An outlier among professional triathletes, Matty is taller than most people would consider optimal for the sport. But he doesn’t see it as a limitation, pointing to his role model, five-time world champion Simon Lessing, who is 6-foot-3. Staying lean is more important as a tall athlete, Matty says, but at a certain weight, the extra height provides an edge on the competition. “I’ve always believed that triathlon is a strength sport, so being tall is not a disadvantage,” he says.

Twenty-two years is a long time to be in any career, but perhaps especially that of a professional triathlete, a person who makes a living from a sport that started as recently as the 1970s. Matty has seen change sweep through the sport, from the advent and development of organizations like the WTC and Rev 3 to a year-round race calendar and increasingly high-tech bikes and equipment.
“I’ve seen the money come in waves,” he says. “You’ll have a few years of really good money, and now we’re on the decline for professionals, I feel. I am proud of my long standing contracts with my sponsors.” The economy isn’t as strong as it was in previous years, and sponsorship dollars are harder to come by for many athletes. Unlike in many other professional sports, corporate sponsors outside of the triathlon industry are still very rare, narrowing the sources and scope of sponsorship.
Matty says that what has changed the most for him physically over the years is his ability to recover. Though perhaps also attributable to racing short course versus long, he was able to train much harder when he was younger, he says.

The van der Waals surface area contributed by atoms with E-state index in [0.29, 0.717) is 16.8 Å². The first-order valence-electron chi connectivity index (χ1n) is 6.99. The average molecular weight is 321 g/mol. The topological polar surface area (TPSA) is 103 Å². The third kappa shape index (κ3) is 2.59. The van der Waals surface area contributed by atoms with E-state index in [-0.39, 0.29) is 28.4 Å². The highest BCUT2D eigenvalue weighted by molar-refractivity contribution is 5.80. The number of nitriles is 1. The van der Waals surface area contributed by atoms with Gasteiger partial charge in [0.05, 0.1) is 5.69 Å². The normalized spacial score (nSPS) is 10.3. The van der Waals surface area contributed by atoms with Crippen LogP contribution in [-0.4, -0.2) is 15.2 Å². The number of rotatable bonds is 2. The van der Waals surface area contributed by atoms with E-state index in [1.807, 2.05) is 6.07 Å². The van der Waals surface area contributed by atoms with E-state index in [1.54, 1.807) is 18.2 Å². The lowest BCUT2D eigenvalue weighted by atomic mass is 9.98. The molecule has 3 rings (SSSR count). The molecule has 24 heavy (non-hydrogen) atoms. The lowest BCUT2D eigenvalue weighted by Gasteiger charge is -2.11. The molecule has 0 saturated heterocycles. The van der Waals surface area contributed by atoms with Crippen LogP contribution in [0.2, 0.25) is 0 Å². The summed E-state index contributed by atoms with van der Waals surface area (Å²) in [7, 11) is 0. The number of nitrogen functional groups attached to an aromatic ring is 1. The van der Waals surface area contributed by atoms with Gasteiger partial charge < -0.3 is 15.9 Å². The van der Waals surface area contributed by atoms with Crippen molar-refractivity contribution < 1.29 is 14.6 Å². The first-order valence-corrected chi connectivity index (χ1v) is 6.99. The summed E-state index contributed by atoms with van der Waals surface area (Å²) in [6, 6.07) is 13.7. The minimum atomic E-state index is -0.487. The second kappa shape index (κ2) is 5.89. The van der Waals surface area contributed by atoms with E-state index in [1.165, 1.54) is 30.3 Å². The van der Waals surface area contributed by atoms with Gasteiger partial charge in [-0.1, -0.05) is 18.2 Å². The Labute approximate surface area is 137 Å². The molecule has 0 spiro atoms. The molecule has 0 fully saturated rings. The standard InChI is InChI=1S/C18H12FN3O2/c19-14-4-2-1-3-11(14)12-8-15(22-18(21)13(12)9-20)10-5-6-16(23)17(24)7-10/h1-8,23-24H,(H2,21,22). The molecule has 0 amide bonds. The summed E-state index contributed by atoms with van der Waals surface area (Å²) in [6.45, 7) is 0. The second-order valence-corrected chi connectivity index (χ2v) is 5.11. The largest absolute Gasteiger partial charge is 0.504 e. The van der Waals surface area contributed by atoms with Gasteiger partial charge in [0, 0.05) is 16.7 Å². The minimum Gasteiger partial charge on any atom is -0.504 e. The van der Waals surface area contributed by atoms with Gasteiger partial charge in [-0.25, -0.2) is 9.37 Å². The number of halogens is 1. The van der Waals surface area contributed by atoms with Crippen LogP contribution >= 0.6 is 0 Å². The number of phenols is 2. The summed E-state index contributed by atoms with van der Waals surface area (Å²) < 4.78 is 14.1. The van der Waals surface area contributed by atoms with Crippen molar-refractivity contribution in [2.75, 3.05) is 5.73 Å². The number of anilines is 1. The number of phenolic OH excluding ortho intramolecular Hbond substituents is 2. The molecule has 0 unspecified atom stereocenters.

“It’s really hard to continue doing what I used to do, which is the quality,” he says. “I’ve had to slow it down a lot, which I don’t like. This year, I’ve tried to do the quality a little bit more and do the long stuff as well. We’re going to see how that works in my racing. Over the last couple of years I’ve definitely slowed down. I just know that with some of the sessions I do, I know my times, and I know I’m close to where I used to be, but I’m not quite there. It’s coming.”

The most important goal of his career, Matty says, has been consistency. As a younger athlete, he would win a race one weekend and place 40th the next. Though last year wasn’t as successful as he’d hoped, from 2008 to 2011 he felt he’d accomplished his goal of getting on the podium at nearly every race.

When I ask him if the life of a professional triathlete feels like a job and what keeps him motivated to do it, his answer is quick. “Oh yeah, it 100 percent feels like a job,” he says. “It’s hard work. I love to win so the motivation to get to my best and try to win races is definitely the main reason why I do it.”

Though many would say that Matty has “made it” as a professional triathlete, and he has a number of top sponsors, including Fuji, Rudy Project, Asics, Muscle Milk, and Champion System, an athlete never truly receives tenure. To keep his relationship with sponsors, he has to race well, and to earn bonus money, he has to win.